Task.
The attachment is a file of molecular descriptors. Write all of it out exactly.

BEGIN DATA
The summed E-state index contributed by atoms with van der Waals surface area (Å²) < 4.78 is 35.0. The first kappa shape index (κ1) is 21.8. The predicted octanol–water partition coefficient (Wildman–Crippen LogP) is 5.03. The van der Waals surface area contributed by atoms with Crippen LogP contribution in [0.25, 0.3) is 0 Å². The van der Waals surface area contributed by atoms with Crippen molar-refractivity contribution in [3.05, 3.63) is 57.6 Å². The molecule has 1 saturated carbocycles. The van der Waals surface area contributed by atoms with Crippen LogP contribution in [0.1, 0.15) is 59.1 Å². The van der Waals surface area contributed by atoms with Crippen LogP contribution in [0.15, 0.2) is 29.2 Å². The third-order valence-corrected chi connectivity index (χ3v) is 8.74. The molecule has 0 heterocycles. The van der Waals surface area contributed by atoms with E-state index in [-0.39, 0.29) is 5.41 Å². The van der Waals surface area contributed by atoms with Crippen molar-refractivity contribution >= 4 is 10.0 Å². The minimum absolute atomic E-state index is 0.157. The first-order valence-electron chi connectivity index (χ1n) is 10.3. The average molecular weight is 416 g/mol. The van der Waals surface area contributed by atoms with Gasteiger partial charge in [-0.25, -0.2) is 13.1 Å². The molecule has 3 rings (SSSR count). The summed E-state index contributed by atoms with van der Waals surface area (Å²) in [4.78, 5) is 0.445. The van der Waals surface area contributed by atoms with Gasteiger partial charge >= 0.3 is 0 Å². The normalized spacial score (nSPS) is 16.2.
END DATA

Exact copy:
The summed E-state index contributed by atoms with van der Waals surface area (Å²) < 4.78 is 35.0. The first kappa shape index (κ1) is 21.8. The predicted octanol–water partition coefficient (Wildman–Crippen LogP) is 5.03. The van der Waals surface area contributed by atoms with Crippen LogP contribution in [0.25, 0.3) is 0 Å². The van der Waals surface area contributed by atoms with Crippen molar-refractivity contribution in [3.05, 3.63) is 57.6 Å². The molecule has 1 saturated carbocycles. The van der Waals surface area contributed by atoms with Crippen LogP contribution in [0.1, 0.15) is 59.1 Å². The van der Waals surface area contributed by atoms with Crippen LogP contribution in [0.15, 0.2) is 29.2 Å². The third-order valence-corrected chi connectivity index (χ3v) is 8.74. The molecule has 0 heterocycles. The van der Waals surface area contributed by atoms with E-state index in [-0.39, 0.29) is 5.41 Å². The van der Waals surface area contributed by atoms with Crippen molar-refractivity contribution >= 4 is 10.0 Å². The minimum absolute atomic E-state index is 0.157. The first-order valence-electron chi connectivity index (χ1n) is 10.3. The average molecular weight is 416 g/mol. The van der Waals surface area contributed by atoms with Gasteiger partial charge in [-0.25, -0.2) is 13.1 Å². The molecule has 3 rings (SSSR count). The summed E-state index contributed by atoms with van der Waals surface area (Å²) in [4.78, 5) is 0.445. The van der Waals surface area contributed by atoms with Gasteiger partial charge >= 0.3 is 0 Å². The normalized spacial score (nSPS) is 16.2.